UTA, Texas A&M aim to refine micro nuclear reactors

Dereje Agonafer (left) of UT Arlington and Yassin A. Hassan of Texas A&M
Dereje Agonafer (left) of UT Arlington and Yassin A. Hassan of Texas A&M.

Researchers from The University of Texas at Arlington and Texas A&M University have received a three-year, $500,000 grant from the Nuclear Regulatory Commission (NRC) to conduct experiments and simulations of liquid metal heat pipes (LMHPs) for micro nuclear reactors.

The microreactor is a compact nuclear reactor design generating up to 20 megawatts of thermal energy that can be converted into electricity or used for a wide range of industrial applications, including hydrogen production. Most microreactors are designed to be portable; many are small enough to be transported by a semi tractor-trailer or cargo plane.

Microreactors could be deployed across the state and nation where energy shortages occur. One such case happened in February 2021 when a massive winter storm hit Texas, causing millions to lose electricity and heat.

Dereje Agonafer, UT Arlington Presidential Distinguished Professor in the Department of Mechanical and Aerospace Engineering, and Yassin A. Hassan, Texas A&M University Distinguished Professor and Regents Professor in the Departments of Nuclear and Mechanical Engineering, are leading the project.

Agonafer and Hassan are members of the National Academy of Engineering, the only two professors from Texas to be inducted in 2019.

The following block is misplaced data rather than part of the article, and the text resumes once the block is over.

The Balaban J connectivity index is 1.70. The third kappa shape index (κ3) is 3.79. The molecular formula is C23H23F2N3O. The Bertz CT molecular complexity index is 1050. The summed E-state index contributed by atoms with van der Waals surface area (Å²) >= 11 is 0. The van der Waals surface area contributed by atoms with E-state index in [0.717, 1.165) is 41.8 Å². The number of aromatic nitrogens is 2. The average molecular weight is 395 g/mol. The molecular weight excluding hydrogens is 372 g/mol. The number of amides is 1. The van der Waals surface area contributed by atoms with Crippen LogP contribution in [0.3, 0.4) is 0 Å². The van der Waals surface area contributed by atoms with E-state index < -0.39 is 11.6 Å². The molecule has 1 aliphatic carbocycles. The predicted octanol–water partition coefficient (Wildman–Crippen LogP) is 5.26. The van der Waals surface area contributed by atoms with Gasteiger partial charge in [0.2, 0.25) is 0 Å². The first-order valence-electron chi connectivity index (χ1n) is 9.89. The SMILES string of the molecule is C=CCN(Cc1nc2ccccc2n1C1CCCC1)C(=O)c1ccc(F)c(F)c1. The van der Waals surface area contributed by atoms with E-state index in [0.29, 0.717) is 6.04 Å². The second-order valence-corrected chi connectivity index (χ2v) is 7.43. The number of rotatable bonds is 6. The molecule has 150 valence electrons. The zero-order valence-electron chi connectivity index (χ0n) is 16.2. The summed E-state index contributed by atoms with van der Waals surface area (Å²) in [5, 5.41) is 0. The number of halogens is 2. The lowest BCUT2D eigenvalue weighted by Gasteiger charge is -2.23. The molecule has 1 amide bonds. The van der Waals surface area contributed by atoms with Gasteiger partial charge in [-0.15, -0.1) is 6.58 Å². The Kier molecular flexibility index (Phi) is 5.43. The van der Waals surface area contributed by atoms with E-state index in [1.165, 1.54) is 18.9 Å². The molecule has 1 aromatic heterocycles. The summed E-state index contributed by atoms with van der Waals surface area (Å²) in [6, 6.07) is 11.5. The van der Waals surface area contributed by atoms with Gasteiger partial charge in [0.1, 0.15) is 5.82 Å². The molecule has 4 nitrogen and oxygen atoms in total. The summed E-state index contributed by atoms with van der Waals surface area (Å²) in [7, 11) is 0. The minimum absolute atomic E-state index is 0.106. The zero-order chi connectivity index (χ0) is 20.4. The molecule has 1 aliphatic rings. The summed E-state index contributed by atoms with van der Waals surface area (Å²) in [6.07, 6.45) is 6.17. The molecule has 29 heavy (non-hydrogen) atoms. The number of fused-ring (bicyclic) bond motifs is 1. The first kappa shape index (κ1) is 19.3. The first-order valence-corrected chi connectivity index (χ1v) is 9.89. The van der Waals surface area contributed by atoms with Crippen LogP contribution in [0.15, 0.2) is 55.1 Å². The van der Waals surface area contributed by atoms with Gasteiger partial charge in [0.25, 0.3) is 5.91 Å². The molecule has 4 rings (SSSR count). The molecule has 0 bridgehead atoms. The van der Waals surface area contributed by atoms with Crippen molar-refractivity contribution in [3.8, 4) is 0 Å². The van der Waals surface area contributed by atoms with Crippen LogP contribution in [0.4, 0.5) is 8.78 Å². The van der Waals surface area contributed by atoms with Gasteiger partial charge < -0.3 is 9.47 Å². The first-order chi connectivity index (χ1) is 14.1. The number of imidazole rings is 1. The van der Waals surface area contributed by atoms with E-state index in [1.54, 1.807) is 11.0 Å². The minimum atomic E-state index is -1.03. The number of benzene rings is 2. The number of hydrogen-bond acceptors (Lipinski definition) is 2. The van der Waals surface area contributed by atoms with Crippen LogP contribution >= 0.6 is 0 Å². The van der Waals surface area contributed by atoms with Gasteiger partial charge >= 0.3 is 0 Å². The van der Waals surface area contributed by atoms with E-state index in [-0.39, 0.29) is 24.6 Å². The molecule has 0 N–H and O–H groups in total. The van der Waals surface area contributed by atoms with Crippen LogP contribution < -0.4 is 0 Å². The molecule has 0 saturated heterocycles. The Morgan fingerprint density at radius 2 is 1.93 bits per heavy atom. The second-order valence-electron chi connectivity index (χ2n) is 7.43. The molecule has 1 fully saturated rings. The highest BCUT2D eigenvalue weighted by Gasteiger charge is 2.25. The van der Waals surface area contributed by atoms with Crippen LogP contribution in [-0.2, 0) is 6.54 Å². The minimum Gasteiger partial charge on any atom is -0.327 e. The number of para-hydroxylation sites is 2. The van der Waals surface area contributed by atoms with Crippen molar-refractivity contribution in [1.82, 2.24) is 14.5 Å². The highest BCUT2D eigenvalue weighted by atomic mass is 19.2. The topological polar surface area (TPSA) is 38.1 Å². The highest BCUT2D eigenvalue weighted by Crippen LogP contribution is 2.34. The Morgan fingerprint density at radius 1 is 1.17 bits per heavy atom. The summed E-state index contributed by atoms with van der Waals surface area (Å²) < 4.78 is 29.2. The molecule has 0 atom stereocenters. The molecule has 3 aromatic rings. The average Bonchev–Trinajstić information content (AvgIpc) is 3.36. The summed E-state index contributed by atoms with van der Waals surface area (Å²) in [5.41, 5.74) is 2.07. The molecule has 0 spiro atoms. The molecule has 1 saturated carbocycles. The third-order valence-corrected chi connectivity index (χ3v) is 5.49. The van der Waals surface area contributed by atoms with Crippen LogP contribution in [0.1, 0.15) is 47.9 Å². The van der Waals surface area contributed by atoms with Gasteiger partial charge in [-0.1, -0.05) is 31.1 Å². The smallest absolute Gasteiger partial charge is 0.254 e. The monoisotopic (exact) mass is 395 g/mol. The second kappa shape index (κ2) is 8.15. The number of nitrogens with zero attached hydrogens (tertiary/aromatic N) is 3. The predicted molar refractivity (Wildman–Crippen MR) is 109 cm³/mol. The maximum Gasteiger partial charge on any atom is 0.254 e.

“Microreactors can make an effective use of liquid metal heat pipe to transport heat from the nuclear core to the secondary system,” Agonafer said.

One of his major research areas is in design, modeling and cooling of electronic devices—everything from computer chips to computer servers. The team at UT Arlington will actively be involved in both the fabrication and modeling of LMHPs.

The UTA and Texas A&M University teams will produce unique sets of experimental data of internal thermal-hydraulic parameters using advanced measurements’ techniques, quantifying any measurement uncertainties. The datasets will address any technological gaps and could be used to develop physical models, ultimately advancing the predictive capabilities of computational fluid dynamics (CFD) codes and fast-running system codes adopted for heat pipe reactor technologies.

Hassan leads the Center for Advanced Small Modular and Micro Reactors, which focuses on developing and deploying advanced technologies for safer, reliable, sustainable, clean energy.

“We want to solve some of the challenges Texans have faced on the energy front. The center looks at various forms of energy to help the growing state needs for future demands,” Hassan said. “Our students are innovating today what will impact tomorrow’s global society with advancements in sustainability, safety and health.”

The project aligns with the federal government’s recent decision to fund nuclear energy technology with billions of dollars, as well as the White House’s broader aim of setting a net-zero emissions goal by 2050.

“We believe this research has opportunities down the road to expand because of the country’s movement toward all types of more sustainable energy,” Agonafer said.

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